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Publication numberUS4828020 A
Publication typeGrant
Application numberUS 06/897,390
Publication dateMay 9, 1989
Filing dateAug 15, 1986
Priority dateAug 15, 1986
Fee statusLapsed
Publication number06897390, 897390, US 4828020 A, US 4828020A, US-A-4828020, US4828020 A, US4828020A
InventorsPaul J. Guhl, Albert P. Brown
Original AssigneeCrompton & Knowles Corporation
Export CitationBiBTeX, EndNote, RefMan
External Links: USPTO, USPTO Assignment, Espacenet
Internal finned heater-cooler for an extruder barrel
US 4828020 A
Abstract
A Heater-Cooler unit that provides efficient heating and cooling in such a manner that the temperature is easily controlled. The unit's 360 degree exposure enables both fins and barrel surface to be in complete contact with cooling air. The structure of the fins provides contact with the barrel to conduct heat flowing from the heating elements to the barrel surface.
Images(2)
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Claims(11)
I claim:
1. An internal finned heater-cooler for precise temperature control of an extruder barrel having a longitudinal axis comprising:
(a) a casting with two halves split axially, each half having a set of internal circumferential fins placed along a circumferential inner periphery of each half and oriented perpendicular to the axis of the extruder barrel, said fins having a radial depth spanning an air gap defined by the halves between an outer semicylindrical section within each half and the barrel outer surface;
(b) means to force cooling air between the fins; and against the barrel from a common inlet located at one axial split to a common outlet located at the other axial split;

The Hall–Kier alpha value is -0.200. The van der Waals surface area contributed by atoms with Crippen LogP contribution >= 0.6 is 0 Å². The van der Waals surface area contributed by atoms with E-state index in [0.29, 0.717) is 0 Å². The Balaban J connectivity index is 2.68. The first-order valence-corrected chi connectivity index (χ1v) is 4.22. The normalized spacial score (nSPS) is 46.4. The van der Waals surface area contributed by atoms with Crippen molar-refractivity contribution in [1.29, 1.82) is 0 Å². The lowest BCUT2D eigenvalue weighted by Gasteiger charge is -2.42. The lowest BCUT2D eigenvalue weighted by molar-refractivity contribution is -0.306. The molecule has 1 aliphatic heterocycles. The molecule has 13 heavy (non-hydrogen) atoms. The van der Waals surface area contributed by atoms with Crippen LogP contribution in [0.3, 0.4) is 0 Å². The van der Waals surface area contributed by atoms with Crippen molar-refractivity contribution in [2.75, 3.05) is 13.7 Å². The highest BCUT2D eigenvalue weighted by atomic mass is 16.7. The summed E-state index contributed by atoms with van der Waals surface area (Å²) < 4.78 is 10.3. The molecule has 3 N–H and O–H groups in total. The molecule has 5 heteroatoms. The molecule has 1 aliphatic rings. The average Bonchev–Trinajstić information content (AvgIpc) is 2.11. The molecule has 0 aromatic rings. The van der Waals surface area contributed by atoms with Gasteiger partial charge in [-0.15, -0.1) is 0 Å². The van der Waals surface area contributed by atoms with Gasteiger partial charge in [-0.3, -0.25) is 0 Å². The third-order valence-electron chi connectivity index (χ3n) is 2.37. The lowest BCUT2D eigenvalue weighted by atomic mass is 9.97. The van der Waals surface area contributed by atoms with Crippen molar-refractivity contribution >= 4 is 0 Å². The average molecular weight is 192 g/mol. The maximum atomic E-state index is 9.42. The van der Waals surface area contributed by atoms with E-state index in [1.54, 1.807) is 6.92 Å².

(c) at least one electrical heating element embedded within the outer wall of the casting causing heat to be generated evenly throughout the heater-cooler;
(d) means to attach the heater-cooler casting to the barrel.
2. An internal finned heater-cooler as set forth in claim 1 characterized in that inside each half, said fins are cast into the heater-cooler, arranged to continue radially out to the outside surface of the heater-cooler at the split side of the halves, with a depth similar to the radial depth of said gap.
3. An internal finned heater cooler as set forth in claim 1 comprising semicylindrical halves.
4. An internal finned heater-cooler as set forth in claim 1 characterized in that said fins span the entire 180 of each inside half.
5. An internal finned heater-cooler as set forth in claim 1, wherein said means for forcing cooling air comprises a blower to force air between the fins and over the barrel surface.
6. An internal finned heater-cooler as set forth in claim 1 comprising a casting of a non ferrous material with high thermal conductivity.
7. An internal finned heater-cooler as set forth in claim 1 comprising at least two straps to attach the heater-cooler to the barrel.
8. An internal finned heater-cooler as set forth in claim 7 characterized in that the straps are ferrous material which has a lower thermal expansion than the material of the heater-cooler.
9. An internal finned Heater-Cooler as set forth in claim 1 characterized in that each half is smooth on the outside.
10. An internal finned heater-cooler as set forth in claim 6 wherein the non ferrous material is aluminum.
11. An internal finned heater-cooler as set forth in claim 8 wherein the ferrous material is steel.
Description

This invention relates generally to a temperature control apparatus for extruders that provides efficient heating and cooling of an extruder unit in such a manner that temperature is easily controlled. The cylindrical Heater-Cooler consists of two halves split axially, each having circumferential fins that span the air gap in the halves. A blower provides air cooling between the fins, which create faster cooling due to increased surface area. Also, the electrical heating elements embedded within the outer wall of the Heater-Cooler permit controlled heating when necessary.